Bucci and others published correspondence in The Lancet May 12th 2021 reviewing this issue. They suggest that restricted access to data hampers trust in research.
They go on to continue suggesting that access to data that underpins study findings is imperative to check and confirm the findings claimed.
They also suggest that it is even more serious if there are apparent errors and numerical inconsistencies in the statistics and results presented. Unfortunately, they conclude that this appears to be what is happening in the case of the Sputnik V phase three trial.
Several experts have found problematic data in the published phase one and two results.
The authors have made multiple independent requests for access to the raw dataset, but these were never answered.
Despite publicly denying some problems, formal corrections were made to the article, thus addressing some concerns.
Notwithstanding, the previous issues and lack of transparency, the interim results from the phase three trial of the Sputnik V vaccine raises serious concerns.
Firstly, they have serious concerns regarding the availability of the data from which the investigators drew their conclusions. The investigators have stated that data will not be shared before the trial is completed. This will require, they say, approval by stakeholders including a so called security department.
The authors say that data sharing is one of the cornerstones of research integrity and should not be conditional and should follow the fair principles.
The second concern the author’s state is in regard to the trial protocol.
Unfortunately, the full study protocol has not been made publicly available, so the rationale behind any changes or the error rate adjustment is not known.
They note that the Sputnik V investigators mentioned three interim analyses which were added to the study on November 5th 2020 but these changes were not recorded in clinical trials.gov.
According to clinical trials.gov, the primary outcome was changed on September 17th 2020.
Initially the primary outcome was to be assessed after the first dose, but the evaluation was postponed to after the second dose. The presented primary results efficacy of 91-96% is dependent on this change but the reasons for the change have not been made public.
Moreover, the authors tell us that the latest clinical trials.gov record defines the primary outcomes inconsistently.
They also suggest that the definition of the primary outcome is unclear in the article where it says that when COVID-19 was suspected, participants were assessed with COVID-19 diagnostic protocols including PCR testing.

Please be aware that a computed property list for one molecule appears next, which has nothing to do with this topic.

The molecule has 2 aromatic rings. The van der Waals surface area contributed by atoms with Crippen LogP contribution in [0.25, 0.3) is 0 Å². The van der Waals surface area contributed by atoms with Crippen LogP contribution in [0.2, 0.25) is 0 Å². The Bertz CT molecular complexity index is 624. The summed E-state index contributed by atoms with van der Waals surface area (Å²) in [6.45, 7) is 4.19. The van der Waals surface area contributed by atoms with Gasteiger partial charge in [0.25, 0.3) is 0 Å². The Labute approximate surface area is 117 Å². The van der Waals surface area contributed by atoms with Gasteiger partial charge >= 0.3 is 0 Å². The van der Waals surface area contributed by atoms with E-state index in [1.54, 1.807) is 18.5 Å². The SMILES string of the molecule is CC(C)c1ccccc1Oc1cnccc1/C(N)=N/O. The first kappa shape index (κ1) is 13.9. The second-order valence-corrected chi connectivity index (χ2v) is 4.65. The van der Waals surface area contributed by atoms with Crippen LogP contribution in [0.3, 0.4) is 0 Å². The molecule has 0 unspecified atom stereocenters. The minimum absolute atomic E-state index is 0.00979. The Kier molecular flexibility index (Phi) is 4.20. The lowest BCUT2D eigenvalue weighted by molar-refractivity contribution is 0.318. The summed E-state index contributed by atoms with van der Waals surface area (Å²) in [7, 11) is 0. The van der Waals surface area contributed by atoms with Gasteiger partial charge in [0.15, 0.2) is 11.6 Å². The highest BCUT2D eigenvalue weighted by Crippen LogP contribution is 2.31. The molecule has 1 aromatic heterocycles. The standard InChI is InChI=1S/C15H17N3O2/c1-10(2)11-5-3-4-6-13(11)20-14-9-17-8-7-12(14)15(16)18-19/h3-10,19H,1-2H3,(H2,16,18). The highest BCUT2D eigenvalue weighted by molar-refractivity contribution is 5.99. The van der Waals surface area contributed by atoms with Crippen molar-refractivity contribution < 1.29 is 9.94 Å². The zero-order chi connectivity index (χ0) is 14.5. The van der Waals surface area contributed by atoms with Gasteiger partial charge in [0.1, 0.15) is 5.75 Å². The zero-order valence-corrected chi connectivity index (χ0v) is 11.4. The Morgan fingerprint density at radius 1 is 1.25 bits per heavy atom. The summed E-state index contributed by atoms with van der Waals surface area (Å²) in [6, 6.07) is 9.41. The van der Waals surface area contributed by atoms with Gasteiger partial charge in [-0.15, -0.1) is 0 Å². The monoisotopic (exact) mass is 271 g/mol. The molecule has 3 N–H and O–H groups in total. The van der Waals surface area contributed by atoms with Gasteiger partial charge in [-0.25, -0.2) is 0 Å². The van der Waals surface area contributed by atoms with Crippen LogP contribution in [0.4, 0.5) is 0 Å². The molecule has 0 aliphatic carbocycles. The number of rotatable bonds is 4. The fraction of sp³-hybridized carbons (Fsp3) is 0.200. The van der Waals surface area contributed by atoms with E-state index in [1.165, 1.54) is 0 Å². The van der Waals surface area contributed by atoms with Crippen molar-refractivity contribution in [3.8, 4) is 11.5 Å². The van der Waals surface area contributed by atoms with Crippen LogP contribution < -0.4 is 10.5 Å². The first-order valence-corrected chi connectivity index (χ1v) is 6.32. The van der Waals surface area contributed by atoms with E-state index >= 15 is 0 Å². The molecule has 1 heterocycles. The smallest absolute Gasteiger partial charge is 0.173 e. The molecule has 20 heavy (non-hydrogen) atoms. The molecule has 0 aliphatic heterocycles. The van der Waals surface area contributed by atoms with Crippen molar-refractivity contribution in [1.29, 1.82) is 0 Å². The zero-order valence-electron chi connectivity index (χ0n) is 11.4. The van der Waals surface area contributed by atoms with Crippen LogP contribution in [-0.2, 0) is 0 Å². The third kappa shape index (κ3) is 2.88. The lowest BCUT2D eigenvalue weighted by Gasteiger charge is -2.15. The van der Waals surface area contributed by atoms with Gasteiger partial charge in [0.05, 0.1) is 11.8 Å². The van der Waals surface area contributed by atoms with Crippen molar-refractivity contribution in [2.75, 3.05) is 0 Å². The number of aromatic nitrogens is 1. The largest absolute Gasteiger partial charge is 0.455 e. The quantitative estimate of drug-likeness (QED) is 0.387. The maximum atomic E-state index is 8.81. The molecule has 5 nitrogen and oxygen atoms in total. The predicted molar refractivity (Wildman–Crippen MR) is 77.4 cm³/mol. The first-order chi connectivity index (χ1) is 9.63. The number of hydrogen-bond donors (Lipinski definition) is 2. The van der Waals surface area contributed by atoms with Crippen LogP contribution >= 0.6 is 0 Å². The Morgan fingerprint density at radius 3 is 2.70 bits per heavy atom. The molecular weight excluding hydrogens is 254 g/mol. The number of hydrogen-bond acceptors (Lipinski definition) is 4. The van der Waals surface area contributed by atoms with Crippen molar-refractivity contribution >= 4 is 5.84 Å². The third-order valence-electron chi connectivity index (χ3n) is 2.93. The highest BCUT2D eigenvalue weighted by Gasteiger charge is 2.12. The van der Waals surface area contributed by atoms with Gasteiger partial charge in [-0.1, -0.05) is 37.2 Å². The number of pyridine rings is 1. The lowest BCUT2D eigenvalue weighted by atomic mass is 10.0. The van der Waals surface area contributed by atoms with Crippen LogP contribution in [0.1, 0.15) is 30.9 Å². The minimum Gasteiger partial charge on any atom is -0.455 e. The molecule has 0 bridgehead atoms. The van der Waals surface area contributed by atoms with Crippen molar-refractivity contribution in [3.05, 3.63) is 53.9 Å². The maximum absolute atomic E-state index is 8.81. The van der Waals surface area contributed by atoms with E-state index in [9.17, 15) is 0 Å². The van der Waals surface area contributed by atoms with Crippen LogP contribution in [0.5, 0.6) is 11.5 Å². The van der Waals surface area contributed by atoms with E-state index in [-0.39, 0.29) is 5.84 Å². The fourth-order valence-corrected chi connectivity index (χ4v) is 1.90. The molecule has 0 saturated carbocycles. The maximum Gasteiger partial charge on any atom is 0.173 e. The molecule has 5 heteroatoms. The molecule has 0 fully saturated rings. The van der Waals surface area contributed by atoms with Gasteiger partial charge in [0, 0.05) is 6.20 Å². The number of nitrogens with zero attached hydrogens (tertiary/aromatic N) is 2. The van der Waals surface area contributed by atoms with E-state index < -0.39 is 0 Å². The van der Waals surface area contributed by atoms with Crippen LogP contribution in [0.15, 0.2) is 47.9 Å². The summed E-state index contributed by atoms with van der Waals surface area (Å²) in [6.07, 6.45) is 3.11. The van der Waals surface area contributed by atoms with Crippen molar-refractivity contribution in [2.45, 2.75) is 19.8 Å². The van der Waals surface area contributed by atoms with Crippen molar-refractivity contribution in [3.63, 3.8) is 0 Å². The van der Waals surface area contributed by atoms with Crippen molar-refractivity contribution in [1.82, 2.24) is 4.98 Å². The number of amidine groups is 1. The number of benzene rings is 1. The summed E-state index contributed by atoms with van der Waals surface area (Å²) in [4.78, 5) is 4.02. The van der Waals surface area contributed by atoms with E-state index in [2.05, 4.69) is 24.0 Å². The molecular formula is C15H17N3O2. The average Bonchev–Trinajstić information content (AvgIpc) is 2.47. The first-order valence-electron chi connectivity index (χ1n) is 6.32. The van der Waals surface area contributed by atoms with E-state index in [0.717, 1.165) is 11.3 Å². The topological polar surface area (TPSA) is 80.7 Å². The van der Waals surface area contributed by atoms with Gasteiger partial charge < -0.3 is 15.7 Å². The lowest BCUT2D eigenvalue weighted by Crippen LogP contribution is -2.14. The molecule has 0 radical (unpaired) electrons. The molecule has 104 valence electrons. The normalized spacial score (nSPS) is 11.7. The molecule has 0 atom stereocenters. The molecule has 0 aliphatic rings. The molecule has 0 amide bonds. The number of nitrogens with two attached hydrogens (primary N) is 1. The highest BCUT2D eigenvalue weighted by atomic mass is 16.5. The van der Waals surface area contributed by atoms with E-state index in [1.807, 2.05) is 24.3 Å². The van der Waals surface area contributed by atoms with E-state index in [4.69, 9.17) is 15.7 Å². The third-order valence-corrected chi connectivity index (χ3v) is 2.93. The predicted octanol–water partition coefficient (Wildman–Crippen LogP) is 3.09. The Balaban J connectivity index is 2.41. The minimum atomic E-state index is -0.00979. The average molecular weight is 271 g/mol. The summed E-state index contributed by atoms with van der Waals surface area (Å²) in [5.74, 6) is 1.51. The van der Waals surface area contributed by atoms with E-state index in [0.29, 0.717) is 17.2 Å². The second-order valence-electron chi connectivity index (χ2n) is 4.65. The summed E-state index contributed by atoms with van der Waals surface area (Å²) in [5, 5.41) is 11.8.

The authors tell us that there is a lack of crucial information here such as:
- The clinical parameters determining suspected COVID-19 cases.
- What diagnostic protocols were used?
- When the PCR testing was done?
- What specific methods were used?
- How many amplification cycles were used?
The authors suggest that in this way, cases of suspected COVID-19 as defined could have led to a bias in PCR testing used to assess the numbers of confirmed COVID-19 cases, which is crucial for efficacy determination.
A final point of concern about the study protocol relates to the enrolment and randomisation of patients.
According to the trial profile, 35,963 individuals were screened and 21,977 individuals were randomised.
The clinical trials.gov record mentions that 33,758 patients were enrolled. This last figure should be equal to either the number of participants screened or randomised.
Moreover, there is no information about what caused the exclusion of 13,986 participants as per the trial profile.
The third concern relates to the data reported and numerical results. The authors found the following data inconsistencies.
They found that at one point data for the vaccinated group on day 20 referred to more individuals than at day 10, as if there were other either information missing for 100 participants at day 10 or participants were enrolled after day 10.
Correction statements did not state the reason for this apparent number inconsistency.
The authors also found that the number of participants reported for the different vaccinated age cohorts did not add up to the reported total, 338 versus 342.
The authors conclude that with such inconsistencies, they question the accuracy of the reported data.
The authors also comment on a peculiar result of the major subgroup analysis of the primary outcome.
The vaccine efficacy was said to be high for all age groups and the reported percentages were:
- 91.9% in the 18-30 year old age group.
- 90% in the 31-40 year old age group.
- 91.3% in the 41-50 year old age group.
- 92.7% in the 51-60 year old age group.
- 91.8% in participants aged over 60 years.
The author’s looked at these figures and concluded a very low probability of observing a result such as this even if the actual vaccine effect was perfect.
The authors also found some highly coincidental results as reported figures for several groups were in fact the same.
The authors have urged the investigators and researchers to make publicly available all the data on which their analysis relies on.
They also suggests that access to the protocols, any amendments and individual patient records are paramount as much for clarification of the trial data and thus discussion of all issues.
LGP, the leading London doctors’ clinic commends the British Government on its vaccination programme and encourages all those eligible to be vaccinated.
Dr Paul Ettlinger
BM, DRCOG, FRCGP, FRIPH, DOccMed